Growing Gratitude

pink lilyGardeners harvest more than flowers and food

By Michael Leach

Plants star as Thanksgiving Day traditions. From cranberries to pumpkins, flora rivals fauna when it comes to menu musts on festive dinner tables.

Gardeners value flora for more than traditions. Those of us who grow vegetables and fruits savor homegrown flavor unrivaled by competition in stores. Anyone who grows flowers, knows their fragrance and color bring a smile.

Besides the obvious, there are subtle, subliminal harvests that come to mind during this too-short-season of deliberate gratitude.

Be thankful for the family members, friends, neighbors and others who introduced you to gardening and nurtured you along the way. I think of Grandpa Leach and his furrows straight as laser beams. Mom, my mother’s mother, who grew a higgledy-piggledy collection of all sizes and colors of plants in her small backyard. My garden’s appearance meshes the laser sharp and come-what-may of their poles-apart approaches.

-Auntie and Uncle had a mixed vegetable garden. She tended rows of marigolds and fiesta colored zinnias. He carefully cultivated Beefsteak tomatoes.IMG_0214

Perhaps the most important people are my mother and father, who allowed my little sister and I to have our own plot in the large backyard surrounded by flat, farm fields stretching to the ends of the world. Grow what you like we were told. For me, it was some of Auntie’s zinnias and marigolds, plus a couple of small lilac starts.

The latter continue to hang on despite the dense shade of a sycamore tree, once a mere sapling pulled up from a back woods creek in Adams County, Ohio. Little did I realize this souvenir from a marvelous autumn  afternoon hike with a friend would tower so high, so quickly. (Well, it has been almost 40 years since the young sycamore was planted here.)

Numerous gardening friends have shared plants that make amiable companions with family heirlooms.

None of these people share Thanksgiving Day with me anymore, though their memories return when walking through the backyard. They come alive when I see their favorite plants in my garden or those of others. They live again whenever I share how-to moments with those new to gardening, always hoping my enthusiasm is as contagious as theirs was to me.

Narcissu Geranium cropThere are subconscious effects of plants. A “host” of dancing daffodils brought the poet Wordsworth more than visual pleasure on a sun-filled spring day. Wise gardeners know what he meant when he  wrote,

… What wealth to me the show had brought:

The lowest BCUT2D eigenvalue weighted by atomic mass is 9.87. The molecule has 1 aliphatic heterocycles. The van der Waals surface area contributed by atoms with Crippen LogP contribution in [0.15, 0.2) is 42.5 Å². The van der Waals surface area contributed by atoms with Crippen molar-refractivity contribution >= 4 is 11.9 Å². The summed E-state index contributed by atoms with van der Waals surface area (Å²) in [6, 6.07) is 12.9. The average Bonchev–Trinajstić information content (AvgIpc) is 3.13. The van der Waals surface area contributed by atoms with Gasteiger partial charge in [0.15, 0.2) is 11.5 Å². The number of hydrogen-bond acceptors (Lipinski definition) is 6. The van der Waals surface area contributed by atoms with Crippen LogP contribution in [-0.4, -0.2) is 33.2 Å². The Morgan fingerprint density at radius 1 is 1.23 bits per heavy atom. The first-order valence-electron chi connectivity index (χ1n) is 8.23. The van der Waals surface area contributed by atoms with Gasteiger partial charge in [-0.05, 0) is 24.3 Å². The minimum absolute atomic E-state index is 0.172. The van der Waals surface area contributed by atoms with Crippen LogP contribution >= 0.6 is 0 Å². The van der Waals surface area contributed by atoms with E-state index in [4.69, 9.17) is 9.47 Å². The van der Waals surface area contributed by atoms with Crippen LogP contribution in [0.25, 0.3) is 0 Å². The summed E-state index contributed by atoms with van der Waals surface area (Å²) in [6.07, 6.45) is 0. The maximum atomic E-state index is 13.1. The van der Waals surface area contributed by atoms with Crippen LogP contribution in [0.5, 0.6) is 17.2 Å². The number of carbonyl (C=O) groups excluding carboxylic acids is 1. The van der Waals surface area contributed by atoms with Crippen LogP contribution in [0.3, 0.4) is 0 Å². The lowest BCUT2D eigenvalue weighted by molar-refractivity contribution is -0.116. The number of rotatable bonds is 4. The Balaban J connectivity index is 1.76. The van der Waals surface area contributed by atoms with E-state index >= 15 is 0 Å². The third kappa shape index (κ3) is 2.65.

For oft, when on my couch I lie in vacant or in pensive mood, They flash upon that inward eye Which is the bliss of solitude; And then my heart with pleasure fills, And dances with the daffodils.

Perhaps your dancing partners are violets, roses or lilies. No matter.  Simply gaze at them, inhale their fragrance, let their beauty flow deeply into your heart and mind. Recall the memory as often as you like. Be a part of nature, not a mere photographer or observer, and thank God for a world filled with such treasures.

In a way, I suppose all of our planning and planting is a subconscious (primal?) attempt to reclaim Eden, the place of beginning. Perhaps this is why sitting in a garden, beside a shore, within a forest or along a flowery meadow brings such peace. An ancient need is met, drawing us ever back to nature and its Maker.Rosa Dr Van Fleet crop 6-17-06 Whetstone-Roses

 

 

 

RememberPapaver orientale Prince of Orange resiz

Papaver rhoeas Shirley poppy crop

Garden Creativity: What would Picasso Say?

seated-woman-in-garden-1938Six Timeless Quotes To Inspire Fresh Garden Ideas

By Teresa Woodard

As gardeners reflect on the past season and plan for the next, I thought I’d share these inspiring quotes from painting master Pablo Picasso as they were restated in a recent story in Entrepreneur magazine.

  1. Bad artists copy.  Good artists steal. Just as in the art world, no ideas in the gardening world are new. So, yes, I’ll be stealing lots of ideas —  like elements of this massive border — from this summer’s round of garden tours.IMG_6989
  2. Everything you can imagine is real. A few gardens I saw this year truly stretched my imagination. For example, King Ludwig’s underground garden grotto or the Bellagio Conservatory’s crane topiary may seem a bit surreal, but they do inspire big thinking.
  3. 37301IMG_5480Art is the elimination of the unnecessary. As a garden writer, I tend to collect too many different plants which often creates a cluttered look in my garden. So, a goal for next season is to accumulate more of the most dazzling plants and donate those unnecessary ones to the Master Gardener Volunteers’ spring plant sale. One day, I’m envisioning rivers of plants like these Adrian Bloom designsIMG_9082 IMG_9086 at Chadwick Arboretum.
  4. Action is the foundational key to all success. Can I hear an “Amen”? This truth undoubtedly applies to gardening and anything else in life.  So, check back with me in a year, and see if I took action on the 10 new ideas in my journal to-do list.
  5. journalAll children are artists. The problem is how to remain an artist once we grow up. I’m grateful to have teenagers and young neighbors to bring their youthful spirit to the garden. Thanks to them I planted peanuts, apple gourds, ghost peppers and crazy succulents.  Some ghost peppers even ended up in the high school cafeteria and caused several dared friends to lose their lunch as they choked them down whole.
  6. 20151108_140601 I paint objects as I think them, not as I see them. As I hack ideas from great garden designs, I can bend them to my own vision for my space, budget, growing zone and personal style. Here, I’ve planted hundreds — not thousands —  of Spanish bluebells (Hyacinthoides hispanica) to achieve my own scaled-back version of this spectacular tulip display.20151024_154441IMG_5641

 

Check out the After Picasso: 80 Contemporary Artists at the Wexner Center for the Arts, through Dec. 27.sandromiller_irvingpenn